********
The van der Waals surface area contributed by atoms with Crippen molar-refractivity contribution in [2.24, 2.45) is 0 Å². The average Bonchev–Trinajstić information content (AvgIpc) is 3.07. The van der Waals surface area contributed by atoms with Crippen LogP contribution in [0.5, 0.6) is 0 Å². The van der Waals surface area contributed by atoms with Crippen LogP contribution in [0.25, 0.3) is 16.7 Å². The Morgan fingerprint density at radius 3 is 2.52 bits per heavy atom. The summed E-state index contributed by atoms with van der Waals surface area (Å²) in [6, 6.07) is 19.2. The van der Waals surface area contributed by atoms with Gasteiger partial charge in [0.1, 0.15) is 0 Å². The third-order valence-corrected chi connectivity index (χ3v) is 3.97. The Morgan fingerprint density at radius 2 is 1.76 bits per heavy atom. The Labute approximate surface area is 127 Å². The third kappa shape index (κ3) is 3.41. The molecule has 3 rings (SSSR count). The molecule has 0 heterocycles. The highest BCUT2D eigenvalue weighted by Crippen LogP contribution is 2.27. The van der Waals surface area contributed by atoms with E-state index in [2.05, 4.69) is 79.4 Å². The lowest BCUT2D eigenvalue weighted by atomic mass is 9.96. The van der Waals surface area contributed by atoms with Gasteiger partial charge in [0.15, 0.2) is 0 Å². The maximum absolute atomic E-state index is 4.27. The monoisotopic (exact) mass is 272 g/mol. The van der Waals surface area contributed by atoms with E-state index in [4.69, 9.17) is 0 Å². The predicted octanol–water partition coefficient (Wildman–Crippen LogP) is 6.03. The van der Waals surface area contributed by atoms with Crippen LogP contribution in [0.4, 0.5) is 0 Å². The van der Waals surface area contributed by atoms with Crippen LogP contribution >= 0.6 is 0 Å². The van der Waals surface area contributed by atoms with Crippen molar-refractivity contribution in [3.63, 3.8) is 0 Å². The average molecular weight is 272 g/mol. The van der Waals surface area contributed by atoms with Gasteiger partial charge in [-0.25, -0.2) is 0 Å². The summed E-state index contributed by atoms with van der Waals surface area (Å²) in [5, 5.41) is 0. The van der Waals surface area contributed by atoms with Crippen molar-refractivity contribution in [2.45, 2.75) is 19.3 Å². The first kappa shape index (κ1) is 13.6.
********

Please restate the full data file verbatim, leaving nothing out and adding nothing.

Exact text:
The van der Waals surface area contributed by atoms with Crippen molar-refractivity contribution in [2.24, 2.45) is 0 Å². The average Bonchev–Trinajstić information content (AvgIpc) is 3.07. The van der Waals surface area contributed by atoms with Crippen LogP contribution in [0.5, 0.6) is 0 Å². The van der Waals surface area contributed by atoms with Crippen LogP contribution in [0.25, 0.3) is 16.7 Å². The Morgan fingerprint density at radius 3 is 2.52 bits per heavy atom. The summed E-state index contributed by atoms with van der Waals surface area (Å²) in [6, 6.07) is 19.2. The van der Waals surface area contributed by atoms with Gasteiger partial charge in [0.1, 0.15) is 0 Å². The third-order valence-corrected chi connectivity index (χ3v) is 3.97. The Morgan fingerprint density at radius 2 is 1.76 bits per heavy atom. The Labute approximate surface area is 127 Å². The third kappa shape index (κ3) is 3.41. The molecule has 3 rings (SSSR count). The molecule has 0 heterocycles. The highest BCUT2D eigenvalue weighted by Crippen LogP contribution is 2.27. The van der Waals surface area contributed by atoms with E-state index in [2.05, 4.69) is 79.4 Å². The lowest BCUT2D eigenvalue weighted by atomic mass is 9.96. The van der Waals surface area contributed by atoms with Gasteiger partial charge in [0.15, 0.2) is 0 Å². The maximum absolute atomic E-state index is 4.27. The monoisotopic (exact) mass is 272 g/mol. The van der Waals surface area contributed by atoms with E-state index in [4.69, 9.17) is 0 Å². The predicted octanol–water partition coefficient (Wildman–Crippen LogP) is 6.03. The van der Waals surface area contributed by atoms with Crippen LogP contribution in [0.4, 0.5) is 0 Å². The van der Waals surface area contributed by atoms with Crippen LogP contribution >= 0.6 is 0 Å². The van der Waals surface area contributed by atoms with Crippen molar-refractivity contribution in [3.63, 3.8) is 0 Å². The average molecular weight is 272 g/mol. The van der Waals surface area contributed by atoms with Gasteiger partial charge in [-0.25, -0.2) is 0 Å². The summed E-state index contributed by atoms with van der Waals surface area (Å²) in [5, 5.41) is 0. The van der Waals surface area contributed by atoms with Crippen molar-refractivity contribution in [2.45, 2.75) is 19.3 Å². The first kappa shape index (κ1) is 13.6.